Anyway, this story is leaking out of me. In dribs and drabs. In tendonitis and in sciatica. In back twinges and in ankle pricks. I suspect it’s leaking out of me because it doesn’t belong there in the first place. While it’s “mine” because it has happened to me, it’s not mine to own or take care of or… hide / protect.

Ripping off a band-aid, right here:

Being the (adult) child of alcoholics does shit to you.

When you are young, and things happen right in front of your face, you’re told it’s something else. When you hear something happen, an exchange, say, of valium being called ‘candy’ and then you find one on the floor, that little yellow pill with the “V” stamped out of it and you pick it up and try to put it in your mouth but your mother slaps it out of your hand because it’s dangerous, but you think it’s ‘candy’ um… yeah.

It’s times like that when 2+2=46,896,sock,424,spatula,090,843,banana,324.0111 repeating.

Your surfaces are spongy. Nothing feels firm. Predictability? Only thing that’s predictable is the unpredictability. Rage? Predictable.

Back to Brown. This resonates with me so soundly because I do a lot of this: I show up, I am vulnerable, but even here, I do tend to be careful because I don’t want … basically, I fear and feel for my father. I fear his anger, his rage and his penchant for withholding and I feel for his attachment to my mother. But when that is the outcome, that someone can be so angry with you for being honest and for not holding the toxic and steaming bag of shit anymore, which is clearly theirs, is it better to keep holding it (in)? Even at 46? Is it better to suffer, more, because they can’t be vulnerable, because you feel pity for their sadness or avoidance? It’s a behavior classically aligned with Stockholm Syndrome.

mine. no, not mine. theirs. my art. their shit. check.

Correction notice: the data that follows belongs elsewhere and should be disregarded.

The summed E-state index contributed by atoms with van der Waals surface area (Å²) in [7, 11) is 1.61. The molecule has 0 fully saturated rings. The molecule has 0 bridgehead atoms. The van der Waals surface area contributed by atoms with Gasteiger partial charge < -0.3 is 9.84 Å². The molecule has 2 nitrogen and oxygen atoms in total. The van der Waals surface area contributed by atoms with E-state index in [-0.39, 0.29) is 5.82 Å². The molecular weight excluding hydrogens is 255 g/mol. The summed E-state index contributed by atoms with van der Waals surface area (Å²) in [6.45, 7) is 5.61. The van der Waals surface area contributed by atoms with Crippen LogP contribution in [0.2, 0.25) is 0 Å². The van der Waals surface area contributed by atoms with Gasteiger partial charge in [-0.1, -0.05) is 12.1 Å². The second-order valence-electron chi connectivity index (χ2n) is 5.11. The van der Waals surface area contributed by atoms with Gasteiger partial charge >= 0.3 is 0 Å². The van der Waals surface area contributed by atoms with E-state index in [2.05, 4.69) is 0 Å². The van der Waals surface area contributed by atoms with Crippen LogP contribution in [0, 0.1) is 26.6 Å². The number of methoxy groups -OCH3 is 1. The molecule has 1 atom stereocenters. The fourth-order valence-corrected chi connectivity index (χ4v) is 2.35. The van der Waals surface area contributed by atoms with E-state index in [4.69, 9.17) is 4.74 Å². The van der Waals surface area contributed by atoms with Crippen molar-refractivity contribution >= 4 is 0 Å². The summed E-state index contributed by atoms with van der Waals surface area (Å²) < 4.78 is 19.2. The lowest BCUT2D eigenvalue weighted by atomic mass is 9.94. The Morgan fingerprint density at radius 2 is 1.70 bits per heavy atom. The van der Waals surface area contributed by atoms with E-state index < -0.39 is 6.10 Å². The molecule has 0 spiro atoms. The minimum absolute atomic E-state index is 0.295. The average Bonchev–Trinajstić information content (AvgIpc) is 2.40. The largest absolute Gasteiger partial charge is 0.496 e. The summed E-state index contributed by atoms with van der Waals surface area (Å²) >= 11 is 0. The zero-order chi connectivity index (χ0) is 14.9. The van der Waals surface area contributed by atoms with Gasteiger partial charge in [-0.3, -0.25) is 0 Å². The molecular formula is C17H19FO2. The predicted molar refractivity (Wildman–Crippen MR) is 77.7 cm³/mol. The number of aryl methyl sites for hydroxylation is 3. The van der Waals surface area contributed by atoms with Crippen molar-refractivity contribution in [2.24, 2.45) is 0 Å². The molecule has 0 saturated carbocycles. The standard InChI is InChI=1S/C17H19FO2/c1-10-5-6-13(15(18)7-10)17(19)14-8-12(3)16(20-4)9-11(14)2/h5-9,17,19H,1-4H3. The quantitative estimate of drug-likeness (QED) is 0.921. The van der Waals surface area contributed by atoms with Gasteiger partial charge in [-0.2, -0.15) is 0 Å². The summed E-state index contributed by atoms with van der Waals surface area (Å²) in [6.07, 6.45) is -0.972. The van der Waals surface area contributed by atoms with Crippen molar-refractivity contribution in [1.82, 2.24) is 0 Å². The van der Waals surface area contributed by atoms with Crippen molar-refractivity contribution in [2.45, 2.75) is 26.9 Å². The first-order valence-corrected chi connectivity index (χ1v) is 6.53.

mine. no, not mine. theirs. my art. their shit. check.

My gut tells me to give back the bag of steaming shit. My friends say to give back the bag of steaming shit, or at least don’t hold it anymore. Drop it off, so to speak, where it belongs. All the books (oy! ALL THE BOOKS!) I’ve read say to give it back, don’t just let it go, but give it back.

And I’ve done that, from time to time. As a Troubadour of Truth, I’ve sung said, “This shit is not mine! You take it!” but inevitably, it gets stepped on and then eventually tracked back into my life. These days I just do my best to not let it soil others or project it on to others, innocents. It’s hard and I don’t really have a handbook, so I’m winging it.

As children of those worlds, we work hard to keep the illusion alive, that all is well, because to allow for the truth would absolutely be too much, it wouldn’t add up because to a child there are no “bad ideas” until they are stated as such. Children have a fantastic capacity for … a fantastic capacity. Their ability to believe and honor an unstated code in order to win or curry favor for safety and survival is unmatched by any other being on this planet, in my opinion.

I have considered emotional divorce. It works sometimes. I have had the long talks, the patient couching of content to paint an alternative picture the truth. It’s exhausting and tiresome. There’s pride too, a part of me that doesn’t want to come from a sad story, that wants to (as I said) keep the illusion alive because it looks nicer and prettier from the outside. No one wants to see the bag of shit. But it’s there, stinking up my self-image at times, stinking up the reality. You can’t ignore a bag of shit.

So it’s this authenticity Brown is speaking of, in my parlance: to see the bag of shit. In her more eloquent parlance, to show others ourselves in order to be seen and then (as far as I’m concerned) a help or advocate for those who might not be ready to be seen. To tear off the band-aid, to show others that not only can it be done, but also that it is eminently survivable. But in my limited framework and penchant for rueful revenge, how do I show up? How do I be my ‘person’ and tell my truth without blaming others and without going Stockholm? How is this done?

Bluntly: if you have a truth to tell, an authenticity to show, if you can’t become brave, then you remain a coward. That stinks and so does the shit. 

I have cut out a lot of cowards. Life is too short to hold a steamy bag of someone else’s shit.

For reals.

Thank you.